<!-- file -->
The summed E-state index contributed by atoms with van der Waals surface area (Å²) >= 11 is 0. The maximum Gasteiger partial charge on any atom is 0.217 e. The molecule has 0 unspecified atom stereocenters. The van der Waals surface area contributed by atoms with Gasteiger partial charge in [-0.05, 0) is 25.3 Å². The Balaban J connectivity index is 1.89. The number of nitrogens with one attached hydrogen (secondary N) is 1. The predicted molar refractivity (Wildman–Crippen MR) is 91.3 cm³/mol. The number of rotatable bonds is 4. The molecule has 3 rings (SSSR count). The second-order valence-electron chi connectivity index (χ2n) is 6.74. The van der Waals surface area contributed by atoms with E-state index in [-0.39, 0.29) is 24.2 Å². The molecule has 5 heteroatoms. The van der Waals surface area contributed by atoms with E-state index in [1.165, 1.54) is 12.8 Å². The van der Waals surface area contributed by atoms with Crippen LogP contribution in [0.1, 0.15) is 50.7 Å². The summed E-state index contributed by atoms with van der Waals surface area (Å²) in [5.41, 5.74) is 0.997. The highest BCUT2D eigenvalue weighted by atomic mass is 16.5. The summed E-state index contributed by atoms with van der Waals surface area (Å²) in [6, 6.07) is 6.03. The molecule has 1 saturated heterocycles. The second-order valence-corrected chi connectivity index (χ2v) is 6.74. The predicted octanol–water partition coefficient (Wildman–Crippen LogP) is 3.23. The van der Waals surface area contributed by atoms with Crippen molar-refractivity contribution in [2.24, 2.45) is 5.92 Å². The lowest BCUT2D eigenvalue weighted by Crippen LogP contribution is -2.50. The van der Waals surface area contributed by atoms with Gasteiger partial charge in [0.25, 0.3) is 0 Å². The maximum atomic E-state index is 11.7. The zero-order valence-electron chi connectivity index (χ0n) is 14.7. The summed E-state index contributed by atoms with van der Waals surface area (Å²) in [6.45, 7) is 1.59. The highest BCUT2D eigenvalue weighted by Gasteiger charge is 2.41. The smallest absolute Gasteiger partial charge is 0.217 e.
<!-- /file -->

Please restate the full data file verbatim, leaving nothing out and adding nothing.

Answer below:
The summed E-state index contributed by atoms with van der Waals surface area (Å²) >= 11 is 0. The maximum Gasteiger partial charge on any atom is 0.217 e. The molecule has 0 unspecified atom stereocenters. The van der Waals surface area contributed by atoms with Gasteiger partial charge in [-0.05, 0) is 25.3 Å². The Balaban J connectivity index is 1.89. The number of nitrogens with one attached hydrogen (secondary N) is 1. The predicted molar refractivity (Wildman–Crippen MR) is 91.3 cm³/mol. The number of rotatable bonds is 4. The molecule has 3 rings (SSSR count). The second-order valence-electron chi connectivity index (χ2n) is 6.74. The van der Waals surface area contributed by atoms with E-state index in [-0.39, 0.29) is 24.2 Å². The molecule has 5 heteroatoms. The van der Waals surface area contributed by atoms with E-state index in [1.165, 1.54) is 12.8 Å². The van der Waals surface area contributed by atoms with Crippen LogP contribution in [0.1, 0.15) is 50.7 Å². The summed E-state index contributed by atoms with van der Waals surface area (Å²) in [5.41, 5.74) is 0.997. The highest BCUT2D eigenvalue weighted by atomic mass is 16.5. The summed E-state index contributed by atoms with van der Waals surface area (Å²) in [6, 6.07) is 6.03. The molecule has 1 saturated heterocycles. The second-order valence-corrected chi connectivity index (χ2v) is 6.74. The predicted octanol–water partition coefficient (Wildman–Crippen LogP) is 3.23. The van der Waals surface area contributed by atoms with Crippen molar-refractivity contribution in [2.24, 2.45) is 5.92 Å². The lowest BCUT2D eigenvalue weighted by Crippen LogP contribution is -2.50. The van der Waals surface area contributed by atoms with Gasteiger partial charge in [0.25, 0.3) is 0 Å². The maximum atomic E-state index is 11.7. The zero-order valence-electron chi connectivity index (χ0n) is 14.7. The summed E-state index contributed by atoms with van der Waals surface area (Å²) in [6.45, 7) is 1.59. The highest BCUT2D eigenvalue weighted by Gasteiger charge is 2.41. The smallest absolute Gasteiger partial charge is 0.217 e.